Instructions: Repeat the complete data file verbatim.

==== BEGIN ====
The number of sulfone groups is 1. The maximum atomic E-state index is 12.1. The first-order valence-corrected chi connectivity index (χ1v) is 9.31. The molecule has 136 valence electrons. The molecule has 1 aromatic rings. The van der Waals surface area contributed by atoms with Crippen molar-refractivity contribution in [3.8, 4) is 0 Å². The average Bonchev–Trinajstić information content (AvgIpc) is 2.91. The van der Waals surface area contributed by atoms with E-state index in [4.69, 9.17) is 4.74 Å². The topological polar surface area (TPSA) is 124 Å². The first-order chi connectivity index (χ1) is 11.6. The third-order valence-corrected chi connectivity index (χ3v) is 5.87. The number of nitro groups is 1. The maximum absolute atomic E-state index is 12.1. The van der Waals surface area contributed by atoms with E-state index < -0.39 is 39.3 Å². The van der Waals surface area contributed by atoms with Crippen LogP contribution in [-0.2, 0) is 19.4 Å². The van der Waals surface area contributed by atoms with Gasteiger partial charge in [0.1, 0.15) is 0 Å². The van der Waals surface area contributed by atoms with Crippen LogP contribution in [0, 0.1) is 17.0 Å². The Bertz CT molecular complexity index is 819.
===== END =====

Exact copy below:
The number of sulfone groups is 1. The maximum atomic E-state index is 12.1. The first-order valence-corrected chi connectivity index (χ1v) is 9.31. The molecule has 136 valence electrons. The molecule has 1 aromatic rings. The van der Waals surface area contributed by atoms with Crippen molar-refractivity contribution in [3.8, 4) is 0 Å². The average Bonchev–Trinajstić information content (AvgIpc) is 2.91. The van der Waals surface area contributed by atoms with E-state index in [4.69, 9.17) is 4.74 Å². The topological polar surface area (TPSA) is 124 Å². The first-order chi connectivity index (χ1) is 11.6. The third-order valence-corrected chi connectivity index (χ3v) is 5.87. The number of nitro groups is 1. The maximum absolute atomic E-state index is 12.1. The van der Waals surface area contributed by atoms with E-state index < -0.39 is 39.3 Å². The van der Waals surface area contributed by atoms with Crippen LogP contribution in [-0.2, 0) is 19.4 Å². The van der Waals surface area contributed by atoms with Gasteiger partial charge in [0.1, 0.15) is 0 Å². The van der Waals surface area contributed by atoms with Crippen LogP contribution in [0, 0.1) is 17.0 Å². The Bertz CT molecular complexity index is 819.